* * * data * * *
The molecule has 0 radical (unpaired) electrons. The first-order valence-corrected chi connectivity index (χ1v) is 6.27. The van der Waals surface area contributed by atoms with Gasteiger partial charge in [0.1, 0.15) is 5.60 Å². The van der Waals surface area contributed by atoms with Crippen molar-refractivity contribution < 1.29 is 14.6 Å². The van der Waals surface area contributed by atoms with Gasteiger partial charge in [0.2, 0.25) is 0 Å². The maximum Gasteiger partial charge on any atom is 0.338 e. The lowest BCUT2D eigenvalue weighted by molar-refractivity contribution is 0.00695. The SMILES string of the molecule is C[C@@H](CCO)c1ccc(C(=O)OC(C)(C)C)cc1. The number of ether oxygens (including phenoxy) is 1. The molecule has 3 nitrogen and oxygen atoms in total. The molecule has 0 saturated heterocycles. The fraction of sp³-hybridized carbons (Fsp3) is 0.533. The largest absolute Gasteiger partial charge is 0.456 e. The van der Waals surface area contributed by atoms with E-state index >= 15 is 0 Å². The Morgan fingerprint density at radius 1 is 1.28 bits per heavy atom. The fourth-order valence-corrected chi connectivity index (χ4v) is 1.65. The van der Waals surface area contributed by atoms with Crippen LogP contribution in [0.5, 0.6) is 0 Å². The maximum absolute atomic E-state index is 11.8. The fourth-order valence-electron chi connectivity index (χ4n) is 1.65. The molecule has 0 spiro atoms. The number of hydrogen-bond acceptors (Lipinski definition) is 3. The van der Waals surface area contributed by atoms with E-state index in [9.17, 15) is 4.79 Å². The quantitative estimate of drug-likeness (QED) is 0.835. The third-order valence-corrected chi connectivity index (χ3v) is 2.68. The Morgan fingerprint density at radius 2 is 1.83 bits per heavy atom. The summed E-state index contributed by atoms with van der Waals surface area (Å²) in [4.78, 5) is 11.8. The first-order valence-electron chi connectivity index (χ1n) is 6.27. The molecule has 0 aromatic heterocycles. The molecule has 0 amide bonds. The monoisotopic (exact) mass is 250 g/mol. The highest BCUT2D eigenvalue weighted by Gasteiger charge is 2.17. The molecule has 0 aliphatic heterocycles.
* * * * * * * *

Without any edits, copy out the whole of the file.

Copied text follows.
The molecule has 0 radical (unpaired) electrons. The first-order valence-corrected chi connectivity index (χ1v) is 6.27. The van der Waals surface area contributed by atoms with Gasteiger partial charge in [0.1, 0.15) is 5.60 Å². The van der Waals surface area contributed by atoms with Crippen molar-refractivity contribution < 1.29 is 14.6 Å². The van der Waals surface area contributed by atoms with Gasteiger partial charge in [0.2, 0.25) is 0 Å². The maximum Gasteiger partial charge on any atom is 0.338 e. The lowest BCUT2D eigenvalue weighted by molar-refractivity contribution is 0.00695. The SMILES string of the molecule is C[C@@H](CCO)c1ccc(C(=O)OC(C)(C)C)cc1. The number of ether oxygens (including phenoxy) is 1. The molecule has 3 nitrogen and oxygen atoms in total. The molecule has 0 saturated heterocycles. The fraction of sp³-hybridized carbons (Fsp3) is 0.533. The largest absolute Gasteiger partial charge is 0.456 e. The van der Waals surface area contributed by atoms with E-state index >= 15 is 0 Å². The Morgan fingerprint density at radius 1 is 1.28 bits per heavy atom. The fourth-order valence-corrected chi connectivity index (χ4v) is 1.65. The van der Waals surface area contributed by atoms with Crippen LogP contribution in [0.5, 0.6) is 0 Å². The maximum absolute atomic E-state index is 11.8. The fourth-order valence-electron chi connectivity index (χ4n) is 1.65. The molecule has 0 spiro atoms. The number of hydrogen-bond acceptors (Lipinski definition) is 3. The van der Waals surface area contributed by atoms with E-state index in [9.17, 15) is 4.79 Å². The quantitative estimate of drug-likeness (QED) is 0.835. The third-order valence-corrected chi connectivity index (χ3v) is 2.68. The Morgan fingerprint density at radius 2 is 1.83 bits per heavy atom. The summed E-state index contributed by atoms with van der Waals surface area (Å²) in [4.78, 5) is 11.8. The first-order valence-electron chi connectivity index (χ1n) is 6.27. The molecule has 0 aromatic heterocycles. The molecule has 0 amide bonds. The monoisotopic (exact) mass is 250 g/mol. The highest BCUT2D eigenvalue weighted by Gasteiger charge is 2.17. The molecule has 0 aliphatic heterocycles.